A Giant Volume Meter May Be Society’s Only Hope

Help me, Obi-Wan Kenobi; you’re my only hope. – Princess Leia STAR WARS

Is the big city life a little too noisy for you? Is all the honking and screaming really getting to you? Would a visual meter of the noise level and the ruckus assist in getting people to realize we are simply too loud?

Volumen, designed by Sergio Avello, is a large meter presenting the urban noise level outside the Relegaleria in Buenos Aires. It resembles the Art Lebedev design of the remote control with a button for every channel, but is actually built and standing.

The volume levels are visually indicated by the different cells and colors on the large art piece and shown in real time.

When I first read about this, I immediately thought of the Lincoln Tunnel in New York City. As drivers are getting close to its entrance, there are signs mentioning a fine if they honk their horn. This may be a tactic to prevent honking, but the sound of the city is still extremely strong, and fine or no fine, we still drown in it.

The Volumen concept may not be as practical; to build a tall standing piece in main city parts, but it sure does present a positive concept. The idea of illustrating passing individuals how loud the area truly is may help people to decrease the noise level a few notches.

Is your city of residence too loud? Would the Volumen meter help reduce the noise or just get drowned in it?

Additional images may be found at the Sergio Avello’s page,


Via: Make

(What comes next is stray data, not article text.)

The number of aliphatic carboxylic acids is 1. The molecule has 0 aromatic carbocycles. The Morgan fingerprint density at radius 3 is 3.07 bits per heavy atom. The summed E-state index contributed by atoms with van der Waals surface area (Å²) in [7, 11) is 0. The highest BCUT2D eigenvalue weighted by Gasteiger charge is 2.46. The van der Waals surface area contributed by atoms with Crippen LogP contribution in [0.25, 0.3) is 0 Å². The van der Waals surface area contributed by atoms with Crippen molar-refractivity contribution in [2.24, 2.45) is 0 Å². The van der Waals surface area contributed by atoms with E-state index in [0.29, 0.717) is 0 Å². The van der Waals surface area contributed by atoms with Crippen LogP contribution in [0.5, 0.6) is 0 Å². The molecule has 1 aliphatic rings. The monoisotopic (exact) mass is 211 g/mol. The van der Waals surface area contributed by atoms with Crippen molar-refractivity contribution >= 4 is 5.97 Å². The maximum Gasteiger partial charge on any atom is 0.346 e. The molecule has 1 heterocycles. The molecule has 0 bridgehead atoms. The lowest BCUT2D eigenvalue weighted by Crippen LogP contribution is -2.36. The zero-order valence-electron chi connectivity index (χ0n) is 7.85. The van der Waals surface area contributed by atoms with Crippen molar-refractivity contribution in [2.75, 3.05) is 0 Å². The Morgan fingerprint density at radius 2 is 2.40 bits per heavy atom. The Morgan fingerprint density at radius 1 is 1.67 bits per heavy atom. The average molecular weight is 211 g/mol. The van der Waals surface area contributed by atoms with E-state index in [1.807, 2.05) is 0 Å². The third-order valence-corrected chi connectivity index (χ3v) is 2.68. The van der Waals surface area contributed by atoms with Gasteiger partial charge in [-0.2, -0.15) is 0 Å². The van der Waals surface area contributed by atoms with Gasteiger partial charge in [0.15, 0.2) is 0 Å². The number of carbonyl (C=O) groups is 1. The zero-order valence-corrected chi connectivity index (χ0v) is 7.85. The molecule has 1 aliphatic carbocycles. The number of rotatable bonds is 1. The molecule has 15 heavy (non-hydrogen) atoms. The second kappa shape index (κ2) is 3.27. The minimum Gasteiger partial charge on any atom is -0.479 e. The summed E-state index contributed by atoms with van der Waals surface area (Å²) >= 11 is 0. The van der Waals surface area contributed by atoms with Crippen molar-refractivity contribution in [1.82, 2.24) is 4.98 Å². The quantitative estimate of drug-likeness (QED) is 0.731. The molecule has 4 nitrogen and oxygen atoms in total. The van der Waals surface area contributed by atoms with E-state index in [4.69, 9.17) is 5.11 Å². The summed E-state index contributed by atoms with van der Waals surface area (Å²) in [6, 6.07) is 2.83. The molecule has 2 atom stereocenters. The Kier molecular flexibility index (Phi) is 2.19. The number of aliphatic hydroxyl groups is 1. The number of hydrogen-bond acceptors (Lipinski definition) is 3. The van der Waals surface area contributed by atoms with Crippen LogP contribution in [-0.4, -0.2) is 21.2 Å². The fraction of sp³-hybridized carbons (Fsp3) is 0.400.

9 thoughts on “A Giant Volume Meter May Be Society’s Only Hope

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  3. Tal Siach.

    Hi Geegee,

    Wow, thank you for the explanation. I never looked at it from that stance…seems you are really interested in this area.

    We appreciate you taking time to share that comment with us. Hope to see you soon. 🙂

  4. Geegee.

    Here’s an interesting article-
    Dangerous Decibels: Dancing Until Deaf

    I know that in Canada there are strict laws regarding decibel levels in clubs ensuring that clubbers don’t end up with hearing impairments after a long night out…

    Other countries, however, don’t have a strict law enforcement regarding decibels in clubs.
    And since many club owners and djs have poor hearing anyway, it could be the perfect tool to remind them to keep the volume within reasonable limits. Clubs have limiters, but usually they are there to protect the sound system, rather than the people. Obviously the “Volumen” would have to be adjusted according to it’s location…

    It would be a constant reminder, as well as an enjoyable addition to the clubs interior design and atmosphere…

    And no, clubs are not meant to be loud, they are meant to have fantastic sound, which is not measured by decibles.

    Let’s take Canada, as mentioned above, as a perfect example.


  5. Tal Siach.

    Hi Geegee and Noise Hater, that you for coming.

    @Geegee: I would think that clubs are supposed to be loud. With this meter, it would just end up used as a light source, since the lights would always be fully lit.

    @Noise Hater: You bring up a very good point. People would love to see how their actions would cause a reaction, and probably will try to make the lights rise to the top.

  6. Noise Hater.

    Sorry, but it won’t work, it’ll do the opposite. People will see the meter as a carnival “test your strength” game. They’ll try to “ring the bell” by making as much noise as they can, making it a competition for attention and bragging rights. Human nature sucks.


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